5 questions to ask before adopting Peach (or any other social network)
A colleague texted me last month with a question that made doubt my early-adopter status.
“Are you on Peach?”
I was not. In fact, I didn’t even know what it was. But a quick Google search told me it was a new messaging app from the man who brought us Vine, the popular video-sharing network that Twitter acquired in 2012.
I quickly downloaded it, registered my standard username and texted her back: “Of course.”
Since then, Peach has been called both “the next best thing” and “completely dead.” A handful of friends still post GIFs every now and then, but the social network’s growth seems to have stalled. Considering the same has happened to Google Plus, Ello, Beme, App.net and countless others over the past few years, it’s not surprising.
What was surprising were the handful of news organizations that adopted Peach early on. Fusion, CNBC, BBC and others posted fairly regular updates for the first month of the app’s existence but have apparently since retreated to the proven pastures of Facebook, Twitter, Instagram and Snapchat. Even though Peach might not dethrone the big networks anytime soon, it was smart of them to adopt it early, even if just to squat on their usernames.
But for smaller news organizations, it can be tough to determine whether a new social network is worth trying. Here are five questions to consider when the next Peach comes around:
Does your audience use it? Fusion bills itself as a “media brand for a young, diverse and inclusive world.” It makes sense for them to jump on new social networks that tend to gain popularity with young audiences first because appealing to youth is part of their mission. News organizations that focus on topics like finance or government minutiae are probably better off targeting interested parties on Facebook.
Audience goals can be aspirational, too. If reaching new, younger audiences is important to your news organization, adopting a social network early might earn you some important brand recognition. When The Wall Street Journal joined Snapchat Discover as a partner earlier this year, they increased their visibility among millennials.
Is it sustainable? Consider the following two questions: Will the new social network be around in a year? And do you have the staff to devote to it?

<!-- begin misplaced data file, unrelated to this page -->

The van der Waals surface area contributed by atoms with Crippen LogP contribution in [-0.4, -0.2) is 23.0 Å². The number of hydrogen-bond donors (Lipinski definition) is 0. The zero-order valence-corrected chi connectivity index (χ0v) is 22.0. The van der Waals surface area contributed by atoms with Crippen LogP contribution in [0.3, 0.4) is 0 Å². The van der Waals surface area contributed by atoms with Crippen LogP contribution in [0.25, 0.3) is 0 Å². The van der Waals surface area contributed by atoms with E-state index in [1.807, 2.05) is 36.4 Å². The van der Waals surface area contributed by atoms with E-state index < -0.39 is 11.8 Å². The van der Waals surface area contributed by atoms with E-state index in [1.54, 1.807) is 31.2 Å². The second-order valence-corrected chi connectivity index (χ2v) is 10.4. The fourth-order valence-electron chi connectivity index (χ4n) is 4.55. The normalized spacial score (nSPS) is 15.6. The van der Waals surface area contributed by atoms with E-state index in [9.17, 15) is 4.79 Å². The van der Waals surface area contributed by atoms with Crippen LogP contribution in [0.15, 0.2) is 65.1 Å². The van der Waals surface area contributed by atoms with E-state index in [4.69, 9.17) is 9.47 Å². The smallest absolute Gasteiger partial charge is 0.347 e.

Doing a little reporting can help with the first question. Beme, a video-sharing app from a popular YouTube filmmaker, slipped from the charts since its launch last summer. But with support from angel investors with proven vision, you can expect it to be around for a while. And while its userbase might not be massive, its most engaged users might be a useful audience for your news organization.
When determining whether you have the staff to devote to a new social network, consider that some of them may already be experts. If your intern is absolutely obsessed with Peach, empower him or her to try it for a month for your organization. It’ll be a good learning experience for everyone involved. Keep in mind that you don’t need a big strategy from the start — that can come later.
Does it offer something different? With a combined total user count of well over a billion, messaging apps WeChat and WhatsApp are two of the most popular apps in the world. Newsrooms are exploring ways to use messaging apps in the newsgathering and publishing process.
But it probably doesn’t make sense to use both. In this case, it’s best to pick one that works better for you (WhatsApp is most popular in Africa and India, while WeChat tops the charts in China).
For other similar apps, it might work to simply double up on content. For instance, the 15-second videos you make for Instagram might also be a good fit on Facebook. Don’t be afraid to capitalize on your work where it makes sense.
Is the learning curve shallow? Some social networks are tougher to break into than others. Between its jargony terms and lack of tools to make sense of the noise, Twitter is famously insidery. Attempts to shed that image have not been well-received. If you don’t have any experts in your newsroom, or if everyone on staff is unwilling to learn, you’re going to have problems with adoption.
Find people who will put in the effort, focus on easier-to-use networks, or seek out training.
Is it cost-effective? Without good photos to share, Instagram is useless. If you need to purchase a suite of expensive gadgets just to start using a social network, it may be outside of your wheelhouse. Your social presence should be a reflection of your newsroom’s strengths and values. If it feels like a stretch to post and interact regularly, consider that it might not be right for you.
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